CANADA FX DEBT-Higher crude prices, weaker greenback lift Canadian dollar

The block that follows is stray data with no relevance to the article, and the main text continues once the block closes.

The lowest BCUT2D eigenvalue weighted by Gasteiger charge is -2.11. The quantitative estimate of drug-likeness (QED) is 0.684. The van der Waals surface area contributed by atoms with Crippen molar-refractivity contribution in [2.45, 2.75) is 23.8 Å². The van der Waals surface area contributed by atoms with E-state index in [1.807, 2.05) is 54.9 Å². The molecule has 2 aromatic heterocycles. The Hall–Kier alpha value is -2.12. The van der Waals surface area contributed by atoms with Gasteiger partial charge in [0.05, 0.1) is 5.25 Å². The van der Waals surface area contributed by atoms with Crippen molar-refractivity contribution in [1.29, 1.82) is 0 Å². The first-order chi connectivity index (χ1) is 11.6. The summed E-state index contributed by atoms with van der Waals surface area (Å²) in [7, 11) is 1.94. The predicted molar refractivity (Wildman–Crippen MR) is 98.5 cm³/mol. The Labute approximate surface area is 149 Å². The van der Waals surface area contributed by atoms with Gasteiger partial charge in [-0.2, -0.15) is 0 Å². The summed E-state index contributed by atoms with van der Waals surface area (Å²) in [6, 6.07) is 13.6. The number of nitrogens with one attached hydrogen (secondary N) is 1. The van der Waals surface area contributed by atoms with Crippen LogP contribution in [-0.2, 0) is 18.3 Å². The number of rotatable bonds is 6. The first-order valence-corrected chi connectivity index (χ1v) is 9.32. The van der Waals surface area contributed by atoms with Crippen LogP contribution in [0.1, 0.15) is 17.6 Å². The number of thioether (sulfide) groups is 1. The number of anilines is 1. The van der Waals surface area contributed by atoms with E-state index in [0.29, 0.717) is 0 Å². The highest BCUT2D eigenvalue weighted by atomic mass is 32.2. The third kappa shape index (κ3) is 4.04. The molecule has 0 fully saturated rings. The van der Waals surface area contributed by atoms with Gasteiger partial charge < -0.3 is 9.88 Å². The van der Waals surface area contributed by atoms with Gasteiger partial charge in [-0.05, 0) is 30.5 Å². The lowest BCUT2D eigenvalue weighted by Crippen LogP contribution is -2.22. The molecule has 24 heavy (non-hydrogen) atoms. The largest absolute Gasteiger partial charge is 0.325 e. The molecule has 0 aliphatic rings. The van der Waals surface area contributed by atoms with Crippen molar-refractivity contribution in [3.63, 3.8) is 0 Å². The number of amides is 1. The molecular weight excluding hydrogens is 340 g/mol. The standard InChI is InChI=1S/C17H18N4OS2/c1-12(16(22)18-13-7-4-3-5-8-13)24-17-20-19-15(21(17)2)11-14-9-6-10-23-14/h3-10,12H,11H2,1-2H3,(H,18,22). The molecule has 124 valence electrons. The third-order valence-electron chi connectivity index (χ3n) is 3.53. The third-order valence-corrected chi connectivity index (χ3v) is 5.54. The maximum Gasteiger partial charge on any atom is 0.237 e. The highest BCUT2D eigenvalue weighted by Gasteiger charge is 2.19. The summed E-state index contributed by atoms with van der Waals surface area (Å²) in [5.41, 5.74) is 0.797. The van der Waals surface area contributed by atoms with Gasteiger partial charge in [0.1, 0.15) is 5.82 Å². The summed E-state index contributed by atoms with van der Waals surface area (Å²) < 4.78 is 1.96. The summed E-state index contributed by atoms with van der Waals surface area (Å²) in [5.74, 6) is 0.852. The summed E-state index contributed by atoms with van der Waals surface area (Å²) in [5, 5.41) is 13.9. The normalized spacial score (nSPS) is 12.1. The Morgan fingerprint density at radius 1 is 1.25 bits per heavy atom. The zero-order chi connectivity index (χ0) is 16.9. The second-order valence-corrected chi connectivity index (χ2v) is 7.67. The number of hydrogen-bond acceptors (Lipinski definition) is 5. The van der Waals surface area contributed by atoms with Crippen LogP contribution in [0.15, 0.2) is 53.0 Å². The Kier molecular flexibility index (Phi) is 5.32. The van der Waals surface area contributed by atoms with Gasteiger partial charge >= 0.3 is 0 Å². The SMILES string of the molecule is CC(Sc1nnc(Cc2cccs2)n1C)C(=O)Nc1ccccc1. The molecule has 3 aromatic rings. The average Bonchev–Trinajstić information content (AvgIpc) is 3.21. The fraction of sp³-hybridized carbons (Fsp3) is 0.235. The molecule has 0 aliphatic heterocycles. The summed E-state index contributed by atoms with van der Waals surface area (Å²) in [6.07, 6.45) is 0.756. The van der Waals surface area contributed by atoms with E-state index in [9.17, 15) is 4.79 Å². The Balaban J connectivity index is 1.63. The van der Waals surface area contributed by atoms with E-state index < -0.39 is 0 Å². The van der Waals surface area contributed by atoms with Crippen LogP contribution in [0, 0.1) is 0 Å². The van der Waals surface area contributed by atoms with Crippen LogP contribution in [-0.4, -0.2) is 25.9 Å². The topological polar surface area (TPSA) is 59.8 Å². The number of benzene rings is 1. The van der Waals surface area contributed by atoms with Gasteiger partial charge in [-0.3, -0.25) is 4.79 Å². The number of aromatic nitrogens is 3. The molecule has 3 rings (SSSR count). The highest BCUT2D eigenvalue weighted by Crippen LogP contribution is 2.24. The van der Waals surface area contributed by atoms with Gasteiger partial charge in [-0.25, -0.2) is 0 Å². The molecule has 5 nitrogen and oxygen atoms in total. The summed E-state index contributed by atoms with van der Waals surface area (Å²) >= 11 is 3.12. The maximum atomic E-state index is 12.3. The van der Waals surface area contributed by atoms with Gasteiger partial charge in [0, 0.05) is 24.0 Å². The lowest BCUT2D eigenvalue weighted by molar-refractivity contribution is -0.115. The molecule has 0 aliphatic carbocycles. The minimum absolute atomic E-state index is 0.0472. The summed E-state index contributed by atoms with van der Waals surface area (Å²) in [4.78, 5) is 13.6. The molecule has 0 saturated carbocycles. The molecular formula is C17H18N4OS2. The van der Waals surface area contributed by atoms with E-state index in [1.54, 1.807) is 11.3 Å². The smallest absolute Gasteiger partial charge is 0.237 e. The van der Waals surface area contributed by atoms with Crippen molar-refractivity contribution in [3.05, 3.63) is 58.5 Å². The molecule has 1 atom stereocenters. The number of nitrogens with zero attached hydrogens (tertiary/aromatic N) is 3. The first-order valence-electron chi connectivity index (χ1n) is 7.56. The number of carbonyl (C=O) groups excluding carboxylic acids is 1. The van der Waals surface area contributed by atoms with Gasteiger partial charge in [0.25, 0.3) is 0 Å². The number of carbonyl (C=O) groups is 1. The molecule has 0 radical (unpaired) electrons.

* Canadian dollar at C$1.2049 or 82.99 U.S. cents * Bond prices mixed across the maturity curve TORONTO, May 12 (Reuters) - Higher crude prices helped the Canadian dollar strengthen against a broadly weaker U.S. dollar on Tuesday, but trading stayed within its recent band due to a dearth of economic data to inspire moves, and direction was likely to come from oil and wider market sentiment. The weaker greenback and the ongoing conflict in Yemen pushed the price of crude, a key Canadian export, higher, despite Saudi Arabia's announcement of record oil output last month. * At 9:12 a.m. EDT (1312 GMT), the Canadian dollar was at C$1.2049 to the greenback, or 82.99 U.S. cents, stronger than the Bank of Canada's official close of C$1.2110, or 82.58 U.S. cents, on Monday. * The currency's strongest level of the session was C$1.2025 and its weakest level was C$1.2107 * U.S. crude prices rose 1.5 percent to $60.12, while Brent crude was up 1.6 percent at $65.98. * The Canadian dollar is expected to trade between C$1.2000 and C$1.2100 against the U.S. dollar on Tuesday, according to National Bank Financial. * Canadian government bond prices were mixed across the maturity curve with longer-term bonds priced lower. The two-year price was down 3 Canadian cents at 0.722 percent and the benchmark 10-year down 37 Canadian cents at 1.861. * The Canada-U.S. two-year bond spread was 11.4 basis points, while the 10-year spread was -42.8 basis points. (Reporting by Solarina Ho; Editing by Peter Galloway)
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